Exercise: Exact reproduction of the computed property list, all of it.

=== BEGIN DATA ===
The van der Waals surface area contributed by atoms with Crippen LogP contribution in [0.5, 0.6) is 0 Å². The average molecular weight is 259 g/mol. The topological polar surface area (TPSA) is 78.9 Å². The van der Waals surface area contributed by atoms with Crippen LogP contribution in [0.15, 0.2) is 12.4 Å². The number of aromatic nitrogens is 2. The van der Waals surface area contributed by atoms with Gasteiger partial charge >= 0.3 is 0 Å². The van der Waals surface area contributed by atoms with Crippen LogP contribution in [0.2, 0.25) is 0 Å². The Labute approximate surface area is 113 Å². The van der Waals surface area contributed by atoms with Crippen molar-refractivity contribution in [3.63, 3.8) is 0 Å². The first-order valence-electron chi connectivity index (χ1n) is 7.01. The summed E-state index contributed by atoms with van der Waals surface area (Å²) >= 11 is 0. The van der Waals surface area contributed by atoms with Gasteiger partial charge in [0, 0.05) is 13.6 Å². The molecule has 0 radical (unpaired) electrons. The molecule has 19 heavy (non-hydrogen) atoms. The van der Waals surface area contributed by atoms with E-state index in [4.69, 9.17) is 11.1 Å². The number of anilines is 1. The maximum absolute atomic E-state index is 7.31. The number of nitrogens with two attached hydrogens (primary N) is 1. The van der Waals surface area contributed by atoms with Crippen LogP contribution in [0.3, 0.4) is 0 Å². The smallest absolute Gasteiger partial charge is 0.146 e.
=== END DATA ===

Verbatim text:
The van der Waals surface area contributed by atoms with Crippen LogP contribution in [0.5, 0.6) is 0 Å². The average molecular weight is 259 g/mol. The topological polar surface area (TPSA) is 78.9 Å². The van der Waals surface area contributed by atoms with Crippen LogP contribution in [0.15, 0.2) is 12.4 Å². The number of aromatic nitrogens is 2. The van der Waals surface area contributed by atoms with Gasteiger partial charge >= 0.3 is 0 Å². The van der Waals surface area contributed by atoms with Crippen LogP contribution in [0.2, 0.25) is 0 Å². The Labute approximate surface area is 113 Å². The van der Waals surface area contributed by atoms with Crippen molar-refractivity contribution in [3.63, 3.8) is 0 Å². The first-order valence-electron chi connectivity index (χ1n) is 7.01. The summed E-state index contributed by atoms with van der Waals surface area (Å²) >= 11 is 0. The van der Waals surface area contributed by atoms with Gasteiger partial charge in [0, 0.05) is 13.6 Å². The molecule has 0 radical (unpaired) electrons. The molecule has 19 heavy (non-hydrogen) atoms. The van der Waals surface area contributed by atoms with E-state index in [4.69, 9.17) is 11.1 Å². The number of anilines is 1. The maximum absolute atomic E-state index is 7.31. The number of nitrogens with two attached hydrogens (primary N) is 1. The van der Waals surface area contributed by atoms with Crippen LogP contribution in [0.3, 0.4) is 0 Å². The smallest absolute Gasteiger partial charge is 0.146 e.